The robocaller might find a VOIP provider willing to sign their calls even though they are known-bad, in the same fashion that there are internet service providers that provide service to known email spam farms. To combat this, the STIR header contains both the original phone number when it enters the provider as well as the caller ID being claimed. If these do not match, the STIR authentication fails. For such a certificate to get through, the provider would also have to be willing to fake the number on reception, for instance, by copying whatever caller ID number the robocaller provided. In this case the STIR will validate correctly, and stopping such calls will have to be done at a higher level, through key revocation or similar.[7]

The STIR system is defined[11] as a series of Request for Comments documents by the IETF:

  • RFC 8224 - Authenticated Identity Management in the Session Initiation Protocol (SIP)
  • RFC 8225 - PASSporT: Personal Assertion Token
  • RFC 8226 - Secure Telephone Identity Credentials: Certificates
  • RFC 8588 - Personal Assertion Token (PaSSporT) Extension for Signature-based Handling of Asserted information using toKENs (SHAKEN)

SHAKEN[edit]

STIR is based on the SIP protocol and is designed to work with calls being routed through a VOIP network. It does not work within the "original" telephony network, which relies on standards such as SS7 to route calls.[4] VOIP calls enter the network at the "edge" through a variety of VOIP-to-telephony gateways, and they can receive STIR information at that point or anywhere earlier during the VOIP section of the call. But once inside the telephony network there is no standard for forwarding that STIR information to the end user.[6]

Additionally, STIR does not define how authentication failures should be handled within the network. In a system where most calls will not have STIR information, at least during the period where the system is being set up, failed STIR checks cannot simply block the call.[6] Some sort of information has to be sent to the user, but the precise nature of that information is not part of STIR itself.

To address these last-mile problems, the Alliance for Telecommunications Industry Solutions (ATIS) began work on an associated system known as SHAKEN. SHAKEN includes systems to pass STIR information through the SS7 network, a standard for the data to be added to SIP for calls originating in the SS7 network, how to send STIR information to POTS endpoints, and a set of guidelines on how to handle various STIR failures.[6]

In the common case of a robocaller calling an end user on a landline or mobile phone, it is the last step of the connection that does not directly handle STIR. For instance, if a call originates in a VOIP system and was tagged with a STIR header that successfully authenticated, the caller ID provided to the user might be appended with "(verified)", whereas one that fails might say "(spoofed)" or "(no verification)".[12]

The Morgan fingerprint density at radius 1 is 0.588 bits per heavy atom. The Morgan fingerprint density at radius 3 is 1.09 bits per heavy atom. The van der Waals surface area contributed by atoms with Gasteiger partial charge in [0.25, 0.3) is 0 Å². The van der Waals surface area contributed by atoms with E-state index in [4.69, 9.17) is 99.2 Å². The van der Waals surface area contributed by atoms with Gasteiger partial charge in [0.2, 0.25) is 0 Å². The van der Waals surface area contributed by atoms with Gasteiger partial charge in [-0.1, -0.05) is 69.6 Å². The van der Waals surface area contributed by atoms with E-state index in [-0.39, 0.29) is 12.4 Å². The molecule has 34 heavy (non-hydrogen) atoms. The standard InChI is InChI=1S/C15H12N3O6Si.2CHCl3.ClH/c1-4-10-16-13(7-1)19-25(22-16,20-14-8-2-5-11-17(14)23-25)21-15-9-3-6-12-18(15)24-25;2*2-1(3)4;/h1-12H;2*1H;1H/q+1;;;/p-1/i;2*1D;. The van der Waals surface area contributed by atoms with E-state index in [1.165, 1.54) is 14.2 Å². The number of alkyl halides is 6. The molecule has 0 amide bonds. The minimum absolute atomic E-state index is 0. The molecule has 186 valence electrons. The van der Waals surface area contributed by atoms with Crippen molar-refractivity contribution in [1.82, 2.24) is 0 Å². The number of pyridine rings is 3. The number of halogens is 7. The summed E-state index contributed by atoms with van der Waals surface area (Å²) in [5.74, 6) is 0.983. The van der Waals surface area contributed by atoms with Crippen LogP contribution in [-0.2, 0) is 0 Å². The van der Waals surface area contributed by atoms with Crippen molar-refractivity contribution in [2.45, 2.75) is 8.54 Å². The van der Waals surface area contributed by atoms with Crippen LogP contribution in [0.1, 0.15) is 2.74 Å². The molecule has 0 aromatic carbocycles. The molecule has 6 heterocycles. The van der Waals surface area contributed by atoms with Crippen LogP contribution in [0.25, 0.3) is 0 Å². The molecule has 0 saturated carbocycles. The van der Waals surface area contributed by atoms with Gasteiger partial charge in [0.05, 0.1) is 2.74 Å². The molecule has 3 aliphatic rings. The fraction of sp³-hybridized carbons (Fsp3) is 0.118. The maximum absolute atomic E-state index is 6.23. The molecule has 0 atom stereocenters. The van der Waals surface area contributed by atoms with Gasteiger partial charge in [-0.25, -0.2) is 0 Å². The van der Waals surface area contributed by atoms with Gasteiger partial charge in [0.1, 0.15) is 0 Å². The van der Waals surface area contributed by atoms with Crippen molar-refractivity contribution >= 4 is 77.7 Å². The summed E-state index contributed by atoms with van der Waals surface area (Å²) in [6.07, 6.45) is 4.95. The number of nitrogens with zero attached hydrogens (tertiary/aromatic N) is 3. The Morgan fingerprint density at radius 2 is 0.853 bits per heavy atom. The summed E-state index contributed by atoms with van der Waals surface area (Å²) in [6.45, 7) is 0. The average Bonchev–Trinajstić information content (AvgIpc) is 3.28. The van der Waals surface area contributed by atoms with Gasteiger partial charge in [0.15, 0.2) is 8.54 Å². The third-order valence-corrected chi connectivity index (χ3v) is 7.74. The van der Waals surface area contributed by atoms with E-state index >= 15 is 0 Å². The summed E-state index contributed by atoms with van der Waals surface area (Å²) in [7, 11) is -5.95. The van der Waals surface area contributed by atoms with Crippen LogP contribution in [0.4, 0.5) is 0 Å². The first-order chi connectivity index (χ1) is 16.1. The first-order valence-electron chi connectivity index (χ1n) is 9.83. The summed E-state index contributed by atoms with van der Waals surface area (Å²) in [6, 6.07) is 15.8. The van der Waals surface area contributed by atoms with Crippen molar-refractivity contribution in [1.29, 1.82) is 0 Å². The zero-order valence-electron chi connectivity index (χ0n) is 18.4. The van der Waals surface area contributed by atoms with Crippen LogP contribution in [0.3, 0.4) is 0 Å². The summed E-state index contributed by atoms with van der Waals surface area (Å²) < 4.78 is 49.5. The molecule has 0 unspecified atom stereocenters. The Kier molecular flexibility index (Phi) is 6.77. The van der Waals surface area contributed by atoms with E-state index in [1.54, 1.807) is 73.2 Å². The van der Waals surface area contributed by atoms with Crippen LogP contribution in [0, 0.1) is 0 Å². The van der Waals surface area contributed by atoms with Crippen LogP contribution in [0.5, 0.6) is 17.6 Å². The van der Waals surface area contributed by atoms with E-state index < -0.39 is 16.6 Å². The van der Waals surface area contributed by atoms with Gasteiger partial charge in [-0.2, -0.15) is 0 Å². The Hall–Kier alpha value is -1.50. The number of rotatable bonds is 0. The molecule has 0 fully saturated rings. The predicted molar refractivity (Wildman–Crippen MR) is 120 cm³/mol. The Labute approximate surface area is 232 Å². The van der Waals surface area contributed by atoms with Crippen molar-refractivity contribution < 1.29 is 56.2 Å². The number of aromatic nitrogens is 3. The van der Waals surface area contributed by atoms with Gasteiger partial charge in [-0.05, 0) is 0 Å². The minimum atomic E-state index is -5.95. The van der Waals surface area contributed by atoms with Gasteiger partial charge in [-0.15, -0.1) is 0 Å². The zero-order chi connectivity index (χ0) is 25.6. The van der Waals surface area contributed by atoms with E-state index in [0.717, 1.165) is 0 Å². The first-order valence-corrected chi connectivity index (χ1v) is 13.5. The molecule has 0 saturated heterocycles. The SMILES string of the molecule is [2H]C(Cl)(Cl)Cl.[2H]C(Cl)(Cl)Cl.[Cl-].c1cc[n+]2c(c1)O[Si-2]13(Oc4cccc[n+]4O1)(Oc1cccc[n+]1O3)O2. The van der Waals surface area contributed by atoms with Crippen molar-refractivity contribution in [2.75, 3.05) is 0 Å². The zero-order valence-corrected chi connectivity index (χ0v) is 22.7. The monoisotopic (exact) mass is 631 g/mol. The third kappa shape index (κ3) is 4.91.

As of 2019, the exact nature of the messages sent to end users is still being discussed.[6] The Secure Telephone Identity Governance Authority, or STI-GA, is organizing these discussions as well as calling for certificate authorities who will handle the majority of the key protocol.[13] Additionally, the Secure Telephone Identity Policy Administrator, or STI-PA, has the job of actually carrying out policy decisions like key revocation. On 30 May 2019, the GA announced iconectiv had won the role of PA.[6]

International use[edit]

STIR/SHAKEN was designed to allow expansion to carriers outside the US.[6]

On December 9, 2019, FCC commissioner Ajit Pai, and Ian Scott, chairman of the Canadian Radio-television and Telecommunications Commission (CRTC), conducted "the first official cross-border call" using the protocol.[14] The same day, the CRTC announced that it "expects" all phone providers to adopt STIR/SHAKEN by September 30, 2020.[15][16]

At the end of 2019, President Trump signed the TRACED Act that requires, among other things, that SHAKEN/STIR be implemented by US carriers.[17]

References[edit]

Citations[edit]

  1. ^ "An end may be in sight for our robocall epidemic". Washington Post. 5 July 2019.
  2. ^ "Column: Phone industry turns to James Bond for answer to robocall villainy". Los Angeles Times. 2017-09-01. Retrieved 2019-12-17.
  3. ^ a b Ramirez, Anthony (4 April 1992). "Caller ID - Consumer's Friend or Foe?". NY Times. Retrieved 3 February 2015.
  4. ^ a b "47 CFR 64.1601" (PDF).
  5. ^ a b c d SIP.
  6. ^ a b c d e f g h FAQ.
  7. ^ a b c d e f g h i j k "Understanding STIR/SHAKEN". TransNexus. Retrieved 2 January 2020.
  8. ^ Nova, Annie. "You think it's your friend calling, but it's actually this growing phone scam". CNBC.
  9. ^ Singh, Manish (3 December 2019). "Spam calls grew 18% in 2019". TechChrunch.
  10. ^ Romm, Tony (19 November 2019). "Suspicious robocalls pitching health insurance surged in October. Now, the feds are scrambling to act". Washington Post.
  11. ^ "STIR into Action". IETF.
  12. ^ Cert.
  13. ^ Wolfe, Marcella (7 September 2019). "STI-GA Call for Certificate Authorities". STI-GA.
  14. ^ Eggerton, John. "Pai Dials Up Cross-Border SHAKEN/STIR First". Broadcasting & Cable. Retrieved 2019-12-10.
  15. ^ "CRTC calls on telecoms to adopt new tool to tackle 'spoofed' phone scams". The Globe and Mail. Retrieved 2019-12-10.
  16. ^ "CISC Network Working Group – Status of implementation by telecommunications service providers of authentication/verification measures for caller identification". crtc.gc.ca. CRTC. 2019-12-09. Retrieved 2019-12-10.
  17. ^ Condon, Stephanie. "Trump signs the TRACED Act, the first federal anti-robocall law". ZDNet. Retrieved 2 January 2020.